1. Parker L, Carter SM, Williams J, Pickles K, Barratt A. Avoiding harm and supporting autonomy are under-prioritised in cancer-screening policies and practices. Eur J Cancer. 2017;85:1-5.
  2. Parker L. Including values in evidence-based policy making for breast screening: An empirically grounded tool to assist expert decision makers. Health Policy. 2017;121(7):793-9.
  3. Williams J, Carter SM, Rychetnik L. Contested Guideline Development in Australia’s Cervical Screening Program: Values Drive Different Views of the Purpose and Implementation of Organized Screening. Public Health Ethics. 2017;10(1):5-18.
  4. Degeling C, Rychetnik L, Street J, Thomas R, Carter SM. Influencing health policy through public deliberation: Lessons learned from two decades of Citizens’/community juries. Soc Sci Med. 2017;179:166-71.
  5. Carter SM. Overdiagnosis, ethics, and trolley problems: why factors other than outcomes matter—an essay by Stacy Carter. BMJ. 2017;358:j3872. (With a podcast.)
  6. Carter SM. Overdiagnosis: an important issue that demands rigour and precision: Comment on Medicalisation and overdiagnosis: what society does to medicine. Int J Health Policy Manag. 2017;6(Published online: 25 February 2017).
  7. Carter SM, Barratt A. What is overdiagnosis and why should we take it seriously in cancer screening? Public Health Research & Practice. 2017;27(3):e2731722.
  8. McGill S, Carter SM. Cancer screening: concerns, controversy and evidence. Public Health Research & Practice. 2017;27(3):e2731720.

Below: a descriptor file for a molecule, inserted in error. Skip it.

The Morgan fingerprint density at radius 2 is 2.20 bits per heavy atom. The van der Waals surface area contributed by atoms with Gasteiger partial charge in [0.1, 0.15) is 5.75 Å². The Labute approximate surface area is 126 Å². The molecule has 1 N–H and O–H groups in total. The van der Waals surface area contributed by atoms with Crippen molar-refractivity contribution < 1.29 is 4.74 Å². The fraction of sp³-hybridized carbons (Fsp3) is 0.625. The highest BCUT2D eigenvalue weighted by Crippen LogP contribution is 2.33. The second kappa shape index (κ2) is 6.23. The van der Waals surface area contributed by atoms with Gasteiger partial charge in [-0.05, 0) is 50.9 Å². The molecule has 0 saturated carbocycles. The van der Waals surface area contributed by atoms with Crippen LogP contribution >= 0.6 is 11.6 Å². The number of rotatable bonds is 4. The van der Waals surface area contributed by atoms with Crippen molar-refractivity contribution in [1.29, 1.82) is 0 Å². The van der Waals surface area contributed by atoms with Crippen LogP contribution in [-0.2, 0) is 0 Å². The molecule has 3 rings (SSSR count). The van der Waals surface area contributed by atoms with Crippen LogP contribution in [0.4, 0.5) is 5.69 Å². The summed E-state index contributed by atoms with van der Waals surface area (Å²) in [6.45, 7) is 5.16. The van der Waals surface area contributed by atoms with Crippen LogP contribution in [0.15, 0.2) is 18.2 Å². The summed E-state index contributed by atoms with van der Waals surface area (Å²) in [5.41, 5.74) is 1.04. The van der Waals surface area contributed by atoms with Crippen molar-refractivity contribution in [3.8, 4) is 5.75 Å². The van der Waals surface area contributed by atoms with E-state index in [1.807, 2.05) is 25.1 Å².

9. Armstrong BK BM, Frydenberg M, Gardiner RA, Haines I, Carter SM. PSA testing for men at average risk of prostate cancer. Public health research and practice. 2017;27(3):e2731721.
  10. Carter SM, Degeling C, Doust J, Barratt A. A definition and ethical evaluation of overdiagnosis. J Med Ethics. 2016;42(11):705-14.
  11. Carter SM, Doust J, Degeling C, Barratt A. A definition and ethical evaluation of overdiagnosis: response to commentaries. J Med Ethics. 2016;42:722-4.
  12. Williams JH, Carter SM. An empirical study of the ‘underscreened’ in organised cervical screening: experts focus on increasing opportunity as a way of reducing differences in screening rates. BMC Medical Ethics. 2016;17(1):1-12.
  13. Pickles K, Carter SM, Rychetnik L, McCaffery K, Entwistle V. General Practitioners’ Experiences of, and Responses to, Uncertainty in Prostate Cancer Screening: Insights from a Qualitative Study. PLoS ONE. 2016;11(4):e0153299.
  14. Pickles K, Carter SM, Rychetnik L, Entwistle VA. Doctors’ perspectives on PSA testing illuminate established differences in prostate cancer screening rates between Australia and the UK: a qualitative study. BMJ Open. 2016;6(12):e011932.
  15. Parker LM, Carter SM. The Role of Socially Embedded Concepts in Breast Cancer Screening: An Empirical Study with Australian Experts. Public Health Ethics. 2016;9(3):276–89.
  16. Jacklyn G, Glasziou P, Macaskill P, Barratt A.  Meta-analysis of breast cancer mortality benefit and over diagnosis adjusted for adherence: improving information on the effects of attending screening mammography. British Journal of Cancer. 2016; Apr 28. doi: 1038/bjc.2016.90. [Epub ahead of print]
  17. Degeling C, Carter SM, Rychetnik L. All care, but whose responsibility? Community juries reason about expert and patient responsibilities in prostate-specific antigen screening for prostate cancer. Health. 2016;20(5):465-84.
  18. Carter SM. Ethical aspects of cancer screening. Cancer Forum. 2016;40(2):105-9.